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Foundation plantings — an important part of the landscape

There are a few considerations before deciding what you may or may not want to use

Bishop’s goutweed looks effective along a north-facing foundation in a raised bed, and a wagon wheel adds interest.

Foundation plantings are an important feature, and as they are located near a house, help to transition the house into the landscape.

Typically shrubs and pyramidal trees have been used as foundation plants, but some homeowners may be reluctant to use these, fearing that the roots will harm the foundation or the constant watering will cause moisture problems in the foundation or lower level of the house. These reservations have some merit; it is wise to keep trees and shrubs several feet away from the house. When they reach their mature size they will be close enough to the house even with their trunks being several feet away from the foundation. The constant rubbing of tree branches against the siding of the house will not do it any good either.

Trees or shrubs have enough substance and size to provide plantings in scale with the size of the home, but they need not be used along all parts of the foundation. Perhaps because of the above reasons or there simply might not be space for them, then alternative plans must be used. There might be a sidewalk just a couple of feet from the house, allowing no room for large plants, or there might be large windows allowing light into the lower level of the house that the homeowner does not want reduced.

When other choices are necessary, one method is to use xeri­scaping techniques. This method works well against a south-facing foundation where the heat is intense and any moisture soon evaporates. Landscape fabric is laid down and then some kind of decorative mulch like bark chips or shredded bark is put on top of it. River rock or some other kind of stone or gravel is another alternative and will require less maintenance, but something needs to be placed on top of the mulch to create interest.

For those who are no longer able to care for plants, inanimate objects such as pieces of driftwood or several large interesting rocks could be used. Or how about some old farming pieces such as cogs, wheels and implement seats for a rural-style landscape, or maybe a large ceramic piece? The idea is to take away the bareness of the mulch without making the area look cluttered, so keep it simple.

A gardener might use a few large containers of plants sitting on the mulch and these would be easy to look after. When using containers in this way, it is imperative that they are sitting absolutely level — nothing is more distracting than a row of containers that are not sitting level. For a unified effect the containers should be identical, or at least be made of the same material and be the same colour.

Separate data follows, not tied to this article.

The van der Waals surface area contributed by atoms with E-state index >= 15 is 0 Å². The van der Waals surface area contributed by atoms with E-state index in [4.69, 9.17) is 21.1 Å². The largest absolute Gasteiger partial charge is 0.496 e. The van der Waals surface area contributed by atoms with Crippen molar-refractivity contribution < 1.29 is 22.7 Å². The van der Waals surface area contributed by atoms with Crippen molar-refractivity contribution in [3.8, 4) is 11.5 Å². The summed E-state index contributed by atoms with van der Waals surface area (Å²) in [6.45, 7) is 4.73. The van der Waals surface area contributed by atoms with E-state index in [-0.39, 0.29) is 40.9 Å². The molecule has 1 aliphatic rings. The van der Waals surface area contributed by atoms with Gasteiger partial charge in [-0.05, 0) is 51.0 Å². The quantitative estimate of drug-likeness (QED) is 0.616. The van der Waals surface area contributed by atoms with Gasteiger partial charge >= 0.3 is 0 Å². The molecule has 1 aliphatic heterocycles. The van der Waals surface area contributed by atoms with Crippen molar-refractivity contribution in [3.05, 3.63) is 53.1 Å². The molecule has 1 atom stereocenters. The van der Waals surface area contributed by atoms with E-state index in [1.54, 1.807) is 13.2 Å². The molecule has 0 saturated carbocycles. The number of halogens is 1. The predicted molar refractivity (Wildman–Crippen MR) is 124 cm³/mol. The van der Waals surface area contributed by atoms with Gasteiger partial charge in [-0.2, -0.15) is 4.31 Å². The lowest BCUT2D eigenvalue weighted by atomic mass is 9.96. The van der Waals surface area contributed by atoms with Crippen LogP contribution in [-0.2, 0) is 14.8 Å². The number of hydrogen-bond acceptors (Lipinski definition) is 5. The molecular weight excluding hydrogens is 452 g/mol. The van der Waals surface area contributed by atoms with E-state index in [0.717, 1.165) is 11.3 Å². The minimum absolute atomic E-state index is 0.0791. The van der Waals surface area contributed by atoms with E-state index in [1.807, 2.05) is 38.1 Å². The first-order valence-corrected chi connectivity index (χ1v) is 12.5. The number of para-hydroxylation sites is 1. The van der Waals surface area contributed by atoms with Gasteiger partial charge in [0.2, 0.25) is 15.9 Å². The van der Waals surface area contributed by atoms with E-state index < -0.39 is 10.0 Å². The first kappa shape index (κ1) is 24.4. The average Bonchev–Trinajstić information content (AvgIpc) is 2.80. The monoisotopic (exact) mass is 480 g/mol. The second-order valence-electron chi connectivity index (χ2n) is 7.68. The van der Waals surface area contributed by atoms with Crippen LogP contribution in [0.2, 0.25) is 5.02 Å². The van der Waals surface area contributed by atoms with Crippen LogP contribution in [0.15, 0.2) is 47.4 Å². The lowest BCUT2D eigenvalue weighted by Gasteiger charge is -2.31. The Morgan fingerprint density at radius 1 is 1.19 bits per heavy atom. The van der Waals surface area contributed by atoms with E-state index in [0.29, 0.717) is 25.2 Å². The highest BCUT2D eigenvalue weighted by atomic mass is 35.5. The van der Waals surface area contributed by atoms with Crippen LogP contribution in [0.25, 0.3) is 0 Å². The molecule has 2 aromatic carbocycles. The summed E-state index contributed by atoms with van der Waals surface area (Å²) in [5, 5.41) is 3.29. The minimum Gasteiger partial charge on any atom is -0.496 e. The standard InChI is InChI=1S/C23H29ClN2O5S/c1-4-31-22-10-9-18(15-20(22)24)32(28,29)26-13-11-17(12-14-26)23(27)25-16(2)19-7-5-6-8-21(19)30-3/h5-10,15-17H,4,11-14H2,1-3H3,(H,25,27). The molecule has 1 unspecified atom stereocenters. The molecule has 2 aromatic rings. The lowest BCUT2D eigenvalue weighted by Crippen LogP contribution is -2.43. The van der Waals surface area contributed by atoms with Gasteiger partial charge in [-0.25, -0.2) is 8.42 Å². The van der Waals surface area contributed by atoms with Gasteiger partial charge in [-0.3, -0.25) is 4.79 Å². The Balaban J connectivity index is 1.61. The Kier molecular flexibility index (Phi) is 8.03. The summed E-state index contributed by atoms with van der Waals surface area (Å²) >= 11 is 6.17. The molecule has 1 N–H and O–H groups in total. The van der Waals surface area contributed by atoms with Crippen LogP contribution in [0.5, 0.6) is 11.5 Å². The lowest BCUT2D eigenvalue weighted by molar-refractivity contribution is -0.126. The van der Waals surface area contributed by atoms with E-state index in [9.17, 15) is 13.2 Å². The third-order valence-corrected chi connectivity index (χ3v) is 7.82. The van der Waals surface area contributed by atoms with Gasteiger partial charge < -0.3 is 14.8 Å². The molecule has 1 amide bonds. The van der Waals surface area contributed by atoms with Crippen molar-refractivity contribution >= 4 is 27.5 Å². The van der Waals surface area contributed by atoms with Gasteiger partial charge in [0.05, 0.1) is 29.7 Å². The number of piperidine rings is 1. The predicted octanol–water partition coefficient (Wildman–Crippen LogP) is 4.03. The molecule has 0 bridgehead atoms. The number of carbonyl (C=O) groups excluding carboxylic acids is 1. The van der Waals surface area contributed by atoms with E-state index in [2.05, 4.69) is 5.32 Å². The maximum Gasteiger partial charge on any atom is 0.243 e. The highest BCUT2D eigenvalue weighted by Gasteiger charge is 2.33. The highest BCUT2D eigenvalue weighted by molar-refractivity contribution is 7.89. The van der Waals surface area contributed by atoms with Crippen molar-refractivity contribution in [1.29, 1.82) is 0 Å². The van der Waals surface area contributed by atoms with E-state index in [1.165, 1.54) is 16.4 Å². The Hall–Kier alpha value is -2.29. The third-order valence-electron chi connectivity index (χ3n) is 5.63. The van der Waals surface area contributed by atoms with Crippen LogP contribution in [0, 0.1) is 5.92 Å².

If plants are going to be put in the ground against a south-facing foundation, they must be chosen carefully. They must be able to endure hot temperatures — not only will they get the full force of direct sun but there will be heat reflected onto them from the foundation itself. African daisies, portulaca, petunias, vinca and marigolds are possible choices. To prevent excess moisture from running down against the foundation, the soil can be drawn up higher along the wall so that water runs away from the foundation toward the plants when they are watered.

If the wall is not south facing, there will be more plant options. In front of a north-facing foundation, a ground cover such as bishop’s goutweed could be used instead of a mulch — acting as a living mulch. Containers or decorative objects could still be placed on it although the containers would have to be tall or placed on pedestals to ensure they are visible above the plants, and the decorative objects would have to be of a suitable size so as not to be overwhelmed by the goutweed.

Along an east- or west-facing foundation, living ground covers such as creeping Jenny or stonecrop could be used. These would also work along a south-facing foundation as both are quite drought tolerant and can endure high temperatures. A few taller perennials (such as tulips and peonies) might be planted here and there along the wall as many will have no trouble growing up through the living mulch. Small shrubs such as barberry might also be used.

Like other areas of the garden, designing unique foundation plantings can be a fun creative process for the gardener.

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